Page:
Brain tumors

Types of Brain Tumors

Brain tumors can be categorized as primary or secondary brain tumors. Primary brain tumors are tumors that arise from cells originating in the tissue of the brain or skull. Secondary, or metastatic brain tumors, begin as cancer in another part of the body and then spreads to the brain. Secondary brain tumors are more common than primary tumors. The most common tumors that metastasize to the brain are lung tumors, breast tumors, melanoma, leukemia, lymphoma, and kidney tumors. Primary brain tumors rarely spread to other areas of the body, but they can spread to other parts of the brain and/or to the spinal cord.


For most types of brain tumors, surgical removal is recommended. The location and size of the tumor determines both the pre-operative and post-operative symptoms. Removal of the tumor should be as complete as possible while the neurological function of the surrounding areas should be preserved as much as possible during surgery.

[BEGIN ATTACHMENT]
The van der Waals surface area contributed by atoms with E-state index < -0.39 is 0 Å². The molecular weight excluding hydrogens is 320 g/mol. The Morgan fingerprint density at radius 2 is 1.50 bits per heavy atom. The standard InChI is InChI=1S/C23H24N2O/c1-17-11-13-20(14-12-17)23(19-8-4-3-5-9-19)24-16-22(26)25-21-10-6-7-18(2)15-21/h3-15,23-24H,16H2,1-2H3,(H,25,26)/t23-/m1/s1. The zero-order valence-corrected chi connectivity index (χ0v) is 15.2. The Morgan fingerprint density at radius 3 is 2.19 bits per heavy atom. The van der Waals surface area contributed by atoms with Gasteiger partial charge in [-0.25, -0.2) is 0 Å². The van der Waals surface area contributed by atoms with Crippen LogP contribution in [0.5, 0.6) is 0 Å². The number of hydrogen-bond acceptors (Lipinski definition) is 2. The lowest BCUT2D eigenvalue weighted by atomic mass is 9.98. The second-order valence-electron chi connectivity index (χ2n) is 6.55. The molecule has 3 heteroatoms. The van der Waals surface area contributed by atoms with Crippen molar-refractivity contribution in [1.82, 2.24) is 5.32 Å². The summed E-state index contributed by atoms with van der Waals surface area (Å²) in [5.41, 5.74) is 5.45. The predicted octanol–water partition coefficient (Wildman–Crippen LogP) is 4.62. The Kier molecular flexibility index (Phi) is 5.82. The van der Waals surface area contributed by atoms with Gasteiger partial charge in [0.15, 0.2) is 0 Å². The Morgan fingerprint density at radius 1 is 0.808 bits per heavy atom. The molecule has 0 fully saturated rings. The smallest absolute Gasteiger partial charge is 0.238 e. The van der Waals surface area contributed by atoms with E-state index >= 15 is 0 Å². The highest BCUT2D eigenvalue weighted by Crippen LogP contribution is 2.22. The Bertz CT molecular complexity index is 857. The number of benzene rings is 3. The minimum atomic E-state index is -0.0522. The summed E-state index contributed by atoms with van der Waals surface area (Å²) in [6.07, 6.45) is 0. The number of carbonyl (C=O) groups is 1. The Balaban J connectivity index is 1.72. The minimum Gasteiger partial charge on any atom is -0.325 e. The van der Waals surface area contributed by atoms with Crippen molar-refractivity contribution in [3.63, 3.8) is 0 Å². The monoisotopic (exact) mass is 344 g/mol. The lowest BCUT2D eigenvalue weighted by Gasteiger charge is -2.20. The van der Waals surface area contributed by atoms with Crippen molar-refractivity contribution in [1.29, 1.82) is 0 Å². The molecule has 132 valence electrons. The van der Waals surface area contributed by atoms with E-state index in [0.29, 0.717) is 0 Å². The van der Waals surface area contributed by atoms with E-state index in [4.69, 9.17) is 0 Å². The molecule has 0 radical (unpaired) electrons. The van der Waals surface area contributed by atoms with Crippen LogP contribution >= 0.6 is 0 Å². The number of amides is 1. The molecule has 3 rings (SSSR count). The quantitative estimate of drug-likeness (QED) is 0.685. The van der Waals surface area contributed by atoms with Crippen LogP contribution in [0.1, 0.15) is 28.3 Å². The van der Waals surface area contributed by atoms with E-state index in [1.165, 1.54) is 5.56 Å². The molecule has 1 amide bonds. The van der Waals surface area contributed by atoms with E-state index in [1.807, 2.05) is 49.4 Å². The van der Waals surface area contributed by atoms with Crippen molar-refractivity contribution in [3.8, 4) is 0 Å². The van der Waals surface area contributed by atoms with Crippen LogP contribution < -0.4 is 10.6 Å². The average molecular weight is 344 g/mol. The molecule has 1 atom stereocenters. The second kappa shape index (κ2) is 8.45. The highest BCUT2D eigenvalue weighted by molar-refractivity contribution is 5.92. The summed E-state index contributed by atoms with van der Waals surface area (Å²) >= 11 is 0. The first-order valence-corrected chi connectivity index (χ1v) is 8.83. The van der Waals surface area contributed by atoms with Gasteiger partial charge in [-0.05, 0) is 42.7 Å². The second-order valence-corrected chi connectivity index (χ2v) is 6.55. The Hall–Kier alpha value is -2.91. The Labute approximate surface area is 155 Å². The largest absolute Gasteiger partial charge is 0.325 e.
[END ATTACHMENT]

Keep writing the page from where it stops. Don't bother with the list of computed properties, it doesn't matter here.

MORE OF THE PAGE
In addition to surgery, radiation therapy has a major role in the treatment of most tumor types, and can increase the cure rate and prolong disease-free survival. Chemotherapy may prolong survival in some tumor types. Gliadel wafers (TM) are sometimes used to apply chemotherapy directly to the resected tumor bed. Other treatments include radiosensitizers, hyperthermia, or interstitial brachytherapy used in conjunction with external-beam radiation therapy.


The prognosis of a primary brain tumor depends on

  • the cell type of the tumor (ranging from least aggressive (benign) to the most aggressive (malignant))
  • the grade of malignancy,  which signifies the rate of growth (ranging from least malignant Grade I  to most malignant Grade IV)
  • the extent of the tumor (size and number)
  • the patient’s age and performance status
  • the duration of symptoms

Some primary brain tumors are curable by surgery alone, and some are curable by a combination of surgery, chemotherapy, and radiation therapy. The postoperative size of the tumor is often the most important factor in the prognosis equation.

Why Dr. Maroon at UPMC?

Dr. Maroon and his associates are experts in the delicate surgery required to remove complex brain tumors, and allow for the greatest chance of survival.


Tri-State Neurosurgical Associates-UPMC
Administrative Oakland Office Address:
Presbyterian University Hospital
Department of Neurosurgery
Suite 5C
200 Lothrop Street
Pittsburgh, PA 15213
Phone: 1-888-234-4357

© 2013 Tri-State Neurosurgical Associates – UPMC